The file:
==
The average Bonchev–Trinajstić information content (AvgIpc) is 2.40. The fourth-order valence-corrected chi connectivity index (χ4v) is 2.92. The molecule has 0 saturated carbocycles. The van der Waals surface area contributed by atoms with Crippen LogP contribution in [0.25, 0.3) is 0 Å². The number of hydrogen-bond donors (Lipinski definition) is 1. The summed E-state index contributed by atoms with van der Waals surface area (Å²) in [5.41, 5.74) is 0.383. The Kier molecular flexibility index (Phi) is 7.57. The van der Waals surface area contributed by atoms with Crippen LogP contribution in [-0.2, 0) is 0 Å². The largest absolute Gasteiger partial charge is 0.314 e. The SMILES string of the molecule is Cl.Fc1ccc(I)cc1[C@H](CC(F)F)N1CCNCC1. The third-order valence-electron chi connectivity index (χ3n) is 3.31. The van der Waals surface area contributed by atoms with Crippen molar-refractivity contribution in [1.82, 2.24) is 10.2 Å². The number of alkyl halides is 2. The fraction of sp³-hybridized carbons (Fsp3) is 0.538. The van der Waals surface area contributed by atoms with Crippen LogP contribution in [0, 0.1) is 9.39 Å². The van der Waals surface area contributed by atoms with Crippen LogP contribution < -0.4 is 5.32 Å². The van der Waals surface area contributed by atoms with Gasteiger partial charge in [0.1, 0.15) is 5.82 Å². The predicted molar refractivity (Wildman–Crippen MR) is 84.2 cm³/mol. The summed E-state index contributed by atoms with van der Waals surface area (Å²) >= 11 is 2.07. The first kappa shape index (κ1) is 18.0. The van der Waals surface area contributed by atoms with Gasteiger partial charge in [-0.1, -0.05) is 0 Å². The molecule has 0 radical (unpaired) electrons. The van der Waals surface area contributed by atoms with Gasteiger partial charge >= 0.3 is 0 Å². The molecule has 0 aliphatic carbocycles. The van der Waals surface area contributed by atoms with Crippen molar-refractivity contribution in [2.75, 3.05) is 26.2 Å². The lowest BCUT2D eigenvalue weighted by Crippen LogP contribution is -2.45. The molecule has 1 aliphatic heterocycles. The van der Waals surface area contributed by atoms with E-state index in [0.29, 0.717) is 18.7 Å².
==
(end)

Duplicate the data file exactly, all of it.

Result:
The average Bonchev–Trinajstić information content (AvgIpc) is 2.40. The fourth-order valence-corrected chi connectivity index (χ4v) is 2.92. The molecule has 0 saturated carbocycles. The van der Waals surface area contributed by atoms with Crippen LogP contribution in [0.25, 0.3) is 0 Å². The number of hydrogen-bond donors (Lipinski definition) is 1. The summed E-state index contributed by atoms with van der Waals surface area (Å²) in [5.41, 5.74) is 0.383. The Kier molecular flexibility index (Phi) is 7.57. The van der Waals surface area contributed by atoms with Crippen LogP contribution in [-0.2, 0) is 0 Å². The largest absolute Gasteiger partial charge is 0.314 e. The SMILES string of the molecule is Cl.Fc1ccc(I)cc1[C@H](CC(F)F)N1CCNCC1. The third-order valence-electron chi connectivity index (χ3n) is 3.31. The van der Waals surface area contributed by atoms with Crippen molar-refractivity contribution in [1.82, 2.24) is 10.2 Å². The number of alkyl halides is 2. The fraction of sp³-hybridized carbons (Fsp3) is 0.538. The van der Waals surface area contributed by atoms with Crippen LogP contribution in [0, 0.1) is 9.39 Å². The van der Waals surface area contributed by atoms with Crippen LogP contribution < -0.4 is 5.32 Å². The van der Waals surface area contributed by atoms with Gasteiger partial charge in [0.1, 0.15) is 5.82 Å². The predicted molar refractivity (Wildman–Crippen MR) is 84.2 cm³/mol. The summed E-state index contributed by atoms with van der Waals surface area (Å²) >= 11 is 2.07. The first kappa shape index (κ1) is 18.0. The van der Waals surface area contributed by atoms with Gasteiger partial charge in [-0.1, -0.05) is 0 Å². The molecule has 0 radical (unpaired) electrons. The van der Waals surface area contributed by atoms with Gasteiger partial charge >= 0.3 is 0 Å². The molecule has 0 aliphatic carbocycles. The van der Waals surface area contributed by atoms with Crippen molar-refractivity contribution in [2.75, 3.05) is 26.2 Å². The lowest BCUT2D eigenvalue weighted by Crippen LogP contribution is -2.45. The molecule has 1 aliphatic heterocycles. The van der Waals surface area contributed by atoms with E-state index in [0.29, 0.717) is 18.7 Å².